Skin anatomy and conditions
Facts about the skin
The skin is the body's largest organ, covering the entire body. In addition to serving as a protective shield against heat, light, injury and infection, the skin also:
- regulates body temperature
- stores water and fat
- is a sensory organ
- prevents water loss
- prevents entry of bacteria
Throughout the body, the skin's characteristics vary (i.e., thickness, color, texture). For instance, the head contains more hair follicles than anywhere else, while the soles of the feet contain none. In addition, the soles of the feet and the palms of the hands have much thicker layers.
Layers of the skin
The skin is made up of the following layers, with each layer performing specific functions:
- subcutis, or fat layer
The epidermis is the thin outer layer of the skin, which consists of the following three parts:
- Stratum corneum (horny layer)
- This layer consists of fully mature keratinocytes that contain fibrous proteins, or keratins.
- The outermost layer is continuously shed.
- The stratum corneum prevents the entry of most foreign substances as well as the loss of fluid from the body.
- Keratinocytes (squamous cells)
- This layer, just beneath the stratum corneum, contains living keratinocytes, or squamous cells, which mature and form the stratum corneum.
- Basal layer
- The basal layer is the deepest layer of the epidermis, containing basal cells.
- Basal cells continually divide to form new keratinocytes, replacing the old ones that are shed from the skin's surface.
The epidermis also contains melanocytes, which are cells that produce melanin, a skin pigment.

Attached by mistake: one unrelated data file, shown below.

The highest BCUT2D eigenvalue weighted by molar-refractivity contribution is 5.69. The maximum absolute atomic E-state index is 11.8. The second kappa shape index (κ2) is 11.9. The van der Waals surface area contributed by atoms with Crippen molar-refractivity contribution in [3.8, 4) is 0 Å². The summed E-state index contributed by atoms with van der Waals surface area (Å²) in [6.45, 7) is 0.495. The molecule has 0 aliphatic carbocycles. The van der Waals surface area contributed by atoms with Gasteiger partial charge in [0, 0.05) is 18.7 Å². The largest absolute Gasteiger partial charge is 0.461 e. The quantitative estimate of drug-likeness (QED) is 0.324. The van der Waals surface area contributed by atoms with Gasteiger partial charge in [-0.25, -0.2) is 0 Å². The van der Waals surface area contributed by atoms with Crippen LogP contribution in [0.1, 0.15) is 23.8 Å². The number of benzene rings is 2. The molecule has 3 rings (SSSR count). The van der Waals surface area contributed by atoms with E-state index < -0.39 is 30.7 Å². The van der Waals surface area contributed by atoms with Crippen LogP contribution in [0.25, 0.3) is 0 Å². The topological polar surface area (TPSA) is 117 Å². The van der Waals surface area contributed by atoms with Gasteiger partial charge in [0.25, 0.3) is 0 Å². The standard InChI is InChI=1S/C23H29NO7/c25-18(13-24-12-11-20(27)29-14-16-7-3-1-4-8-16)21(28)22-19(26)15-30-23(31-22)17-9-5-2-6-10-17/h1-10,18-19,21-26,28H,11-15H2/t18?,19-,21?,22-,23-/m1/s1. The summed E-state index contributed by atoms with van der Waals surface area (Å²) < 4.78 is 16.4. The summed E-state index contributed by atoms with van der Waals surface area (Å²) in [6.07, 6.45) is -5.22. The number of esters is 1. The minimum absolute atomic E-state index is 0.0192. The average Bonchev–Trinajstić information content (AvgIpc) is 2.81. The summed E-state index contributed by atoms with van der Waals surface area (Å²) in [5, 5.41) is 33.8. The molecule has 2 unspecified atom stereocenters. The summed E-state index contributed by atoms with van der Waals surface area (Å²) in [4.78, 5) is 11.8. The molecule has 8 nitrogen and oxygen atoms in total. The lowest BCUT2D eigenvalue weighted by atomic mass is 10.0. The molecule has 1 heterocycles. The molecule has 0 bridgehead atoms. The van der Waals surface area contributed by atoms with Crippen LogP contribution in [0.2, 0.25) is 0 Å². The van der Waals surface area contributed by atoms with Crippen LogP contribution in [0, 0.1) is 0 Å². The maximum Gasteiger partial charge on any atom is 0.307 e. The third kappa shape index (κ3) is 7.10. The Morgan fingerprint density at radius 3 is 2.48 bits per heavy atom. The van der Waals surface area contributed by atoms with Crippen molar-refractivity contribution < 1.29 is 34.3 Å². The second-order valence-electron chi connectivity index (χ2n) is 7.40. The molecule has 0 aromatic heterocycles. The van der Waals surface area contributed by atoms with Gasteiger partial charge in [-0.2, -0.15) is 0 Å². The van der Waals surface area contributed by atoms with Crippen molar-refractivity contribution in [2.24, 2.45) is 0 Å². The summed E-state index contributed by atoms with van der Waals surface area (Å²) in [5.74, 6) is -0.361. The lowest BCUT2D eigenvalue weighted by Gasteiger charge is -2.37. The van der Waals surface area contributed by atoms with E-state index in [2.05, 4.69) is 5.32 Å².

The dermis is the middle layer of the skin. It contains the following:
- blood vessels
- lymph vessels
- hair follicles
- sweat glands
- collagen bundles
The dermis is held together by a protein called collagen, made by fibroblasts. This layer also contains pain and touch receptors.
The subcutis is the deepest layer of skin. Consisting of a network of collagen and fat cells, the subcutis helps conserve the body's heat and protects the body from injury by acting as a "shock absorber."
A physician may ask you to describe your child's dermatological condition and its location. Here are some of the most common terms that may help you in providing a more accurate description:
- atrophic: thin, wrinkled
- blister: a fluid-filled bump
- crust/scab: formation of dried blood, pus or other skin fluid over a break in the skin
- cyst: a deeply seated lesion that contains material
- excoriation: a scratch
- hives/wheals: pink or white swelling of the skin
- lichenification: skin that has thickened
- macule: a flat, discolored spot
- nodule/papule: a solid, raised bump
- raised bumps: bumps that stick out above the skin's surface
- patch: a flat, discolored spot
- pustule (pimple): inflamed lesions that appear to contain pus
- scales: dead skin cells that form flakes
- scar: fibrous tissue that has formed after a skin injury